Watson hits Hall of Fame

By on March 29, 2013

Local sports writer to be inducted into Kaneland Hall of Fame
by Susan O’Neill
KANELAND—Don Watson will be inducted into the Kaneland Hall of Fame this spring as a “Friend of Kaneland.” His connection with the Kaneland District and its athletic teams goes back to the early 1970s, when he and his family moved to Elburn.

Sports coverage for the Kaneland athletic teams was virtually non-existent when Watson arrived in town. The Elburn Herald would sometimes have only a paragraph or two in its weekly coverage, and the daily papers were busy covering the larger schools in Geneva, Batavia and St. Charles.

Watson had two boys in sports—one a swimmer, the other a diver—and as a proud father, he wanted to acknowledge their accomplishments. He approached Louise Cooper, owner, editor and publisher of the Elburn Herald at the time, with the idea of writing about the Kaneland sports events.

Cooper told him that if he wrote something, and there was space for it, the paper would print it.

“I had never done anything like this previously,” Watson said.

His college degree was in business, with minors in psychology and music.

Watson began by covering the boys’ basketball season in 1974, and his first article about the Sycamore King Korn Tournament, titled “Knights shucked in Korn Tournament,” ran in the Dec. 5 issue.

“It was the beginning of a journey that covered a span of 28 years for this part-time sports writer,” Watson said. “I was able to be a witness to some of the most memorable Kaneland sports teams and tell the community about their accomplishments.”

During that time, boys and girls track both won two state championships, as did the boys cross-country team and the girls basketball team. Kaneland also documented two back-to-back undefeated football teams in 1997 and 1998.

Pattie Patterman, now a language arts teacher at Kaneland Harter Middle School, was a sophomore on the Kaneland girls basketball team in 1982, when it won the state championship. She played basketball all four years, and was on the varsity team during her sophomore, junior and senior years.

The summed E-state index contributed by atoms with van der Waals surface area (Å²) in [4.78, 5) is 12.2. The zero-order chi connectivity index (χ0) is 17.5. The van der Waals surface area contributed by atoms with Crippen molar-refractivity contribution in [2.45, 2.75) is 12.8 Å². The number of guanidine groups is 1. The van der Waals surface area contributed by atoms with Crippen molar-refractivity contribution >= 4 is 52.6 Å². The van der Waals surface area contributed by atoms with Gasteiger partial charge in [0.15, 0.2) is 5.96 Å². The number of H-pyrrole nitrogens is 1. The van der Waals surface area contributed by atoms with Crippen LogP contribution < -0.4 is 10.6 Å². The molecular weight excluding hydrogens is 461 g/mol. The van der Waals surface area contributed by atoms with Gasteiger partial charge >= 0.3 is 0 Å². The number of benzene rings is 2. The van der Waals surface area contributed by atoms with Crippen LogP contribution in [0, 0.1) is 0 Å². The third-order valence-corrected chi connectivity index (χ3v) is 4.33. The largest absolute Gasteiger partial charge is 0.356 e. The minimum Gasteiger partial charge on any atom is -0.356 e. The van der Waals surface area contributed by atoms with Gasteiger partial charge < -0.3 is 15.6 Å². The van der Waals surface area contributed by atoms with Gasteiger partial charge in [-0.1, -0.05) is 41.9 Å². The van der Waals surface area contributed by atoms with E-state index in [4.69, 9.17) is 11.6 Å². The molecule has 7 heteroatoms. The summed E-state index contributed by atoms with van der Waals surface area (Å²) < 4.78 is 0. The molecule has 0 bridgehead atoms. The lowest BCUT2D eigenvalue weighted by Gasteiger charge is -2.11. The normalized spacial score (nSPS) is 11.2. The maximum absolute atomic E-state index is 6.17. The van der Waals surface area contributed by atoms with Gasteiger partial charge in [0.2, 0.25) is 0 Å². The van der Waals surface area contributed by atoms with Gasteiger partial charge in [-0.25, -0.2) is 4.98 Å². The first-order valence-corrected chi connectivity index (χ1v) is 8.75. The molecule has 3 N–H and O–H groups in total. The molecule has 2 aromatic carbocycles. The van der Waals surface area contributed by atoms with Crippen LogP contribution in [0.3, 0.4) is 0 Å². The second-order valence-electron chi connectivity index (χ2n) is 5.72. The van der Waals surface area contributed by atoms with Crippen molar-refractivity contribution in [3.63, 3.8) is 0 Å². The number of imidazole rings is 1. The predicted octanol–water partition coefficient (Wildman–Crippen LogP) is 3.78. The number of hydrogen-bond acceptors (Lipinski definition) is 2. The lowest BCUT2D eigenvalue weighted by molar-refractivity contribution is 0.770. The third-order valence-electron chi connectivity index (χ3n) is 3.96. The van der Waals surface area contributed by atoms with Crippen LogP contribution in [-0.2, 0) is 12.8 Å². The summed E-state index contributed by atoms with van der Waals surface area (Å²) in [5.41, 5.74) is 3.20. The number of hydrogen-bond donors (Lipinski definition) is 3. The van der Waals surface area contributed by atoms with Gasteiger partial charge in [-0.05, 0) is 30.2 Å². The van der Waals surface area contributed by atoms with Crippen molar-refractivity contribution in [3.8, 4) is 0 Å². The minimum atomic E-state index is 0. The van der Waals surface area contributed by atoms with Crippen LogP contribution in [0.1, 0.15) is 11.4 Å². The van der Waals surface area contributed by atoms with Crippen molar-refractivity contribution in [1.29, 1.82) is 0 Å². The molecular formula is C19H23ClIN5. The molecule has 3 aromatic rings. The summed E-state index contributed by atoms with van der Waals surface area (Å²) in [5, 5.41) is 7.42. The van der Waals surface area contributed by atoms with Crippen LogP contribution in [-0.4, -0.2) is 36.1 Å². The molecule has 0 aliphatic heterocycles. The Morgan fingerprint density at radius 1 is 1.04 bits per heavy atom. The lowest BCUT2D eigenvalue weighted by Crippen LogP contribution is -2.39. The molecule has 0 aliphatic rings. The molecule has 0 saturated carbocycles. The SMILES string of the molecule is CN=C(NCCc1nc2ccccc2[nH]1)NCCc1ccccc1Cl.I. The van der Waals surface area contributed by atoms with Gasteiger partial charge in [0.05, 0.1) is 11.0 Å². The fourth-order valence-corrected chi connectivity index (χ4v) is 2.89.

“I have such fond memories of Don,” she said. “He was more like a member of the team than just a reporter. He knew everyone personally and he was with the parents in the stands.”

Patterman said that Watson not only wrote about the star players who scored the most or had the most rebounds, but also documented whoever had a good game that night, whether it was handling the ball or registering steals.

The girls team knew that the community was strongly behind them. According to Patterman, you couldn’t drive anywhere without seeing team signs in yards.

Patterman will be the one to introduce Watson at his induction ceremony. She said she is happy to be able to honor someone who was such a supportive part of her high school years.

“He continued to be there throughout my whole high school experience,” she said. “If we were there, he was there. He was a very positive influence.”

Watson didn’t just write about sports; he was instrumental in establishing a women’s athletic program at Waubonsee Community College. He established the Lady Chiefs volleyball program at Waubonsee Community College in 1977, and served as head coach for the next 14 years. His teams finished in the Skyway Conference’s top three at least seven times during that stretch.

Watson helped to establish the women’s softball program, as well, and coached the team to victory in the Skyway Conference in 1980. He was inducted into the WCC Hall of Fame in 2010.

He also coached the girls volleyball team at Hinckley-Big Rock High School for 13 years.

Watson was quite an athlete himself, and at 50 years of age began playing on an Illinois volleyball team that went on to compete in nine straight Senior Nationals. He also played with the team in the USA Volleyball National Championships in Phoenix.

Watson continues to be an inspiration to young people in the area. When he turned in his last story to the Elburn Herald, the paper honored him with the title “Sports Editor Emeritus,” and established a scholarship in his name. The Elburn Herald Donald L. Watson Scribe Award is a journalism-specific award in honor of his development of sports coverage for the Elburn Herald.

Watson said he was happy that he could give the athletes at Kaneland an outlet for their accomplishments, and a place where they could go and read their names in the paper.

“It was a fun gig,” he said.

About Susan ONeill

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